What is Bankruptcy:
Bankruptcy Is the Process
Of Using the Law
To Modify the Rights of Your Creditors.
The following information is designed to assist you in determining whether you should file bankruptcy. Understanding bankruptcy is not easy. There are different types of bankruptcy. These different types of bankruptcy are known as “Chapters.” Most individuals either file Chapter 7 or 13. A person who files bankruptcy is referred to as the “debtor.” Bankruptcy is derived from what was formally referred to as “The Bankruptcy Code”. The most current version of which is called the “Bankruptcy Abuse Prevention and Consumer Protection Act” (BAPCPA), which was updated in 2005. It’s quite debatable whether or not the law needed to be changed back in 2005, but be that as it may, Congress made the changes.
The Bankruptcy Process Broken Down
STEP 1 – Gathering the Essential Information for your Bankruptcy.
Perhaps one of the most tedious tasks in bankruptcy is gathering the required information. This takes a significant effort on your part. I will provide you with the guidance and forms which will assist you in gathering such.
STEP 2 – Preparation of the Bankruptcy Petition.
Once you have provided me with the essential information, I will prepare your Bankruptcy Petition. This process usually takes a few weeks, though can be completed quicker if necessary. During this time, it may be essential to meet with you, in order to properly prepare, and protect what can be protected regarding your property.
STEP 3 – Filing the Petition.
I will file your Bankruptcy Petition electronically from my office in St. Charles County. At this point, you will be provided with your case number, a copy of the filed Petition, notice of the 341 Creditors Meeting, and information about additional documentation that will need to be provided to the trustee. Commonly called “4002 documents” after the section in the bankruptcy code, these documents will need to be provided to my office well in advance of the 341 Meeting.
STEP 4 – The 341 Meeting in St. Charles County.
This is where the type of bankruptcy determines the next step. Below, you will find additional information about the various types of bankruptcy and the issues involved. See below for more information about the 341 Meeting.
Types of Bankruptcy in Missouri
There are five bankruptcy Chapters. The types of bankruptcy are:
- Chapter 7, “Liquidation”
- Chapter 9, “Municipal Bankruptcy”
- Chapter 11, “Reorganization”
- Chapter 12 “Farmer Bankruptcy”
- Chapter 13, “Adjustment of Debts of Individuals with Regular Income”.
Chapters 9, 11, and 12 apply to very few debtors and will not be discussed further.
1. Chapter 7 – The “Fresh Start”
Individuals who have not received a bankruptcy discharge within the last 8 years and corporations may file under this Chapter. All non-exempt assets are sold by the trustee and the proceeds are distributed to creditors. However, it is rare for a debtor to have any non-exempt assets that are sold. The available exemptions will be discussed below.
Passing The Means Test. An individual or couple must enter their income and allowable expenses in an elaborate formula that will indicate whether they have the ability to repay a significant portion of their debt. An individual or couple may not qualify for Chapter 7 if they have the ability to repay a significant portion of their debt. I will have you provide the necessary information to advise you as to whether you pass the means test. This will include all your paystubs for the 6 months preceding the bankruptcy.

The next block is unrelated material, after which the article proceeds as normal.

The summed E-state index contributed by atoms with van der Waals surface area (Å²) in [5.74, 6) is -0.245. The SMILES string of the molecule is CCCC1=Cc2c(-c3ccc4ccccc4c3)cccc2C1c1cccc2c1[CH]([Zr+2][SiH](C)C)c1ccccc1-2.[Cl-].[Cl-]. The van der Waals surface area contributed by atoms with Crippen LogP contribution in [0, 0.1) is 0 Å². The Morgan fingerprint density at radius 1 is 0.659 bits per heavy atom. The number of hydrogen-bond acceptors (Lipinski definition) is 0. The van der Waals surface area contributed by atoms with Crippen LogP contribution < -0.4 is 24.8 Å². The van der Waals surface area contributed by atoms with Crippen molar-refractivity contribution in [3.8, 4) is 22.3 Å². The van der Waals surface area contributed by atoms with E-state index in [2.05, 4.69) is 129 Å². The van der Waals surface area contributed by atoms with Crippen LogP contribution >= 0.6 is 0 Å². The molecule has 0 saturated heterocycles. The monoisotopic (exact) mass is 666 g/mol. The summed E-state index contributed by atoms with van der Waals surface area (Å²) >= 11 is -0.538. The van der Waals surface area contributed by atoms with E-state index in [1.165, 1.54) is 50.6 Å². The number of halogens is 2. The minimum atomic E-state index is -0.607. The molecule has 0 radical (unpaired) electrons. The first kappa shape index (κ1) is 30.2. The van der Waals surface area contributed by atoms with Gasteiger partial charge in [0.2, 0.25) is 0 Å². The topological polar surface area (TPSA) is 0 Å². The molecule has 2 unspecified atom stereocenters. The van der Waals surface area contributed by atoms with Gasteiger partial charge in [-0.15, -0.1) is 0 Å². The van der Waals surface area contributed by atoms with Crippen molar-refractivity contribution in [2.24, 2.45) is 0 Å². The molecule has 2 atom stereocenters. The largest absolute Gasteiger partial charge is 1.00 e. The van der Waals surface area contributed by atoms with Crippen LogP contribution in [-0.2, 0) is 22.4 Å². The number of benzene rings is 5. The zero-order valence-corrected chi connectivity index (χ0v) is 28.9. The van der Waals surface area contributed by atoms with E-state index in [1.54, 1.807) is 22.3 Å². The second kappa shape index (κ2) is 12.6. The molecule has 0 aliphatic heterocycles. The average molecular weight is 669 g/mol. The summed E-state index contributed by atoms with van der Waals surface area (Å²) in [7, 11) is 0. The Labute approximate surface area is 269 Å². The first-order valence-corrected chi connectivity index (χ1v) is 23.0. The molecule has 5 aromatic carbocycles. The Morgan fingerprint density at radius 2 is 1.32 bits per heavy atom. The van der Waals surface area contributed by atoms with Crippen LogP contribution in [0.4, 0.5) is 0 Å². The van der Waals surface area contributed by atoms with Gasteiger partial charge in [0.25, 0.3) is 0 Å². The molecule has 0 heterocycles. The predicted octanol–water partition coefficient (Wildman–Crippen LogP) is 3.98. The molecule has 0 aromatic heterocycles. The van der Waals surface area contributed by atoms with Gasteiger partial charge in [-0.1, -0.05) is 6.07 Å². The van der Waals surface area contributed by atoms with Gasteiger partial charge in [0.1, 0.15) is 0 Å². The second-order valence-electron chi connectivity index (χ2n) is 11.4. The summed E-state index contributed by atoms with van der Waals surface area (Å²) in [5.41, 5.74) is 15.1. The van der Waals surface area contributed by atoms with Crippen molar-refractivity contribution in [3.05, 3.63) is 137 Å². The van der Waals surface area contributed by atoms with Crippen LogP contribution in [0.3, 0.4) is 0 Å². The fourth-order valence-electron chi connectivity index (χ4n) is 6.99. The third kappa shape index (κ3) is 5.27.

Looking for Substantial abuse. Upon completion of your case, the court will issue a “Discharge Order.” You do not have to pay debts that are discharged in your bankruptcy. Your case could be dismissed, and no discharge granted if the court determines that granting you a discharge would be a “substantial abuse” of the bankruptcy laws.
Secured debts. Generally, you must reaffirm, redeem or surrender the personal property if there is a lien (security interest) in Missouri. You must file a statement of your intention to reaffirm, redeem or surrender with the court. Within 30 days of the meeting of creditors, you must perform the stated intention. The law is unclear as to what happens if you do not comply with your stated intent. Some creditors have interpreted the law as giving them the right to repossess the property.
Reaffirmation Agreements – “To Reaffirm or Not to Reaffirm, that is the Question”
Throughout St. Charles County and the state of Missouri in general, a reaffirmation agreement is a legally enforceable agreement to repay all or a portion of a debt. For the agreement to be valid the creditor must sign the agreement as well as either your attorney or the judge. I will not sign the reaffirmation agreement unless I believe that reaffirming the debt is in your best interest and you can afford to repay the debt. Once all parties have signed the agreement it must be filed with the Court prior to the deadline issued by the Court.
A creditor that has a debt secured by an interest in real property (e.g., a house) cannot foreclose on the property simply because you chose not to reaffirm the debt. However, the creditor may elect not to send you statements and may choose not to report payments to credit reporting agencies. I discourage my clients from reaffirming on home loans. However, reaffirming a loan secured by your house may make it easier to reestablish your credit, pursue a loan modification, or simply communicate with your bank. Therefore, some clients elect to pursue a reaffirmation agreement on a home loan.